...This same teacher—who asked not to be identified, for fear of losing her job—says she sees many parents who think they’re setting limits, when actually, they’re just being wishy-washy. “A kid will say, ‘Can we get ice cream on the way home?’ And the parent will say, ‘No, it’s not our day. Ice-cream day is Friday.’ Then the child will push and negotiate, and the parent, who probably thinks negotiating is ‘honoring her child’s opinion,’ will say, ‘Fine, we’ll get ice cream today, but don’t ask me tomorrow, because the answer is no!’” The teacher laughed. “Every year, parents come to me and say, ‘Why won’t my child listen to me? Why won’t she take no for an answer?’ And I say, ‘Your child won’t take no for an answer, because the answer is never no!’”

... _theAtlantic
And so on... An interesting glimpse into the modern state of child-raising in the US from someone on the front lines of family therapy.

If Americans truly are raising generations of fragile, entitled children, who is going to do the hard work that needs to be done? As long as the US economy was doing well, America could import its hard workers and many of its hard thinkers, so as to keep the wheels of commerce and invention moving along. But with the rapid emergence of crisis levels of debt and demography, the US economy may not be able to import so much of its needed human capital -- to compensate for the disastrous failures of its parents and educational system.

Children need to learn practical competence in a wide range of skills. They need to learn to focus on a difficult task, and learn to work hard at it until it is done. Children must not be age-segregated in prison schools for so many of their formative years, kept away from any responsibility or opportunity to explore the real world.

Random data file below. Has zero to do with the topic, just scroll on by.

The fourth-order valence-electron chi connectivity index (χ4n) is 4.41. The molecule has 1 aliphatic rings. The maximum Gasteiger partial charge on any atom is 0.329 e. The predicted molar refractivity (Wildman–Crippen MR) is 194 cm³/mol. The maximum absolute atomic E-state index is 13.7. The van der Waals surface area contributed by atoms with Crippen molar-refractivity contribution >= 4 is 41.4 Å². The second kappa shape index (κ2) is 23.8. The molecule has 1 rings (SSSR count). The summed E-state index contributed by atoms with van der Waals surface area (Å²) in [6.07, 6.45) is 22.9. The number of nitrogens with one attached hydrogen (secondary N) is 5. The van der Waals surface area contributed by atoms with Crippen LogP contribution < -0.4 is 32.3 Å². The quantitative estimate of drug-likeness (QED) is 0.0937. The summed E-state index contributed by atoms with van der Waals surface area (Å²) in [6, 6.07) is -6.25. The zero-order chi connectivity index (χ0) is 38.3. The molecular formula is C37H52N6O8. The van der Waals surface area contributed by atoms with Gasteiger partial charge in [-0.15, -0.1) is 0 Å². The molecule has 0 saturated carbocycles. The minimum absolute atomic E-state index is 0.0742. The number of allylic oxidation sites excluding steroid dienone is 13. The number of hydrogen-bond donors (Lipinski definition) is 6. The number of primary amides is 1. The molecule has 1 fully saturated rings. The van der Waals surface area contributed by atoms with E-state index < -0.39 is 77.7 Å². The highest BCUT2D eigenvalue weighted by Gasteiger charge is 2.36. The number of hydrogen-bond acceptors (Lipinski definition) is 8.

The Roman Empire collapsed over a few centuries for many of the reasons the American empire is threatened: debt, demography, social problems that were swept under the rug, entitled and abusive ruling classes, etc.

American parents have only one or two children, on average, and far too many of them are being raised as "trophy children," pampered perpetually childish pets rather than skilled, competent, and responsible proto-adults. This failure to reproduce -- and failure to competently raise the meagre progeny which they do produce -- is what truly threatens the collapse of the American Experiment (not actually an empire in the Roman sense at all).

Gottlieb was actually rather tentative and modest in her conclusions -- not taking them as far as she perhaps should have. Yet she was widely castigated by the "pampering nannies" of modern academia, journalism, and the blogosphere. The dysfunction can probably not be reversed before catastrophe ensues, at least not in the many strongholds of the destructive philosophy.

It is up to parents who wish to raise competent and functional children to structure an environment around the child which facilitates the acquisition of skills and an ongoing successful adaptation to adult world responsibilities.

Previously published at Al Fin, The Next Level

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Anonymous Anonymous said...

But the social science research indicates that parents have little influence on how their kids turn out.

Thursday, 14 July, 2011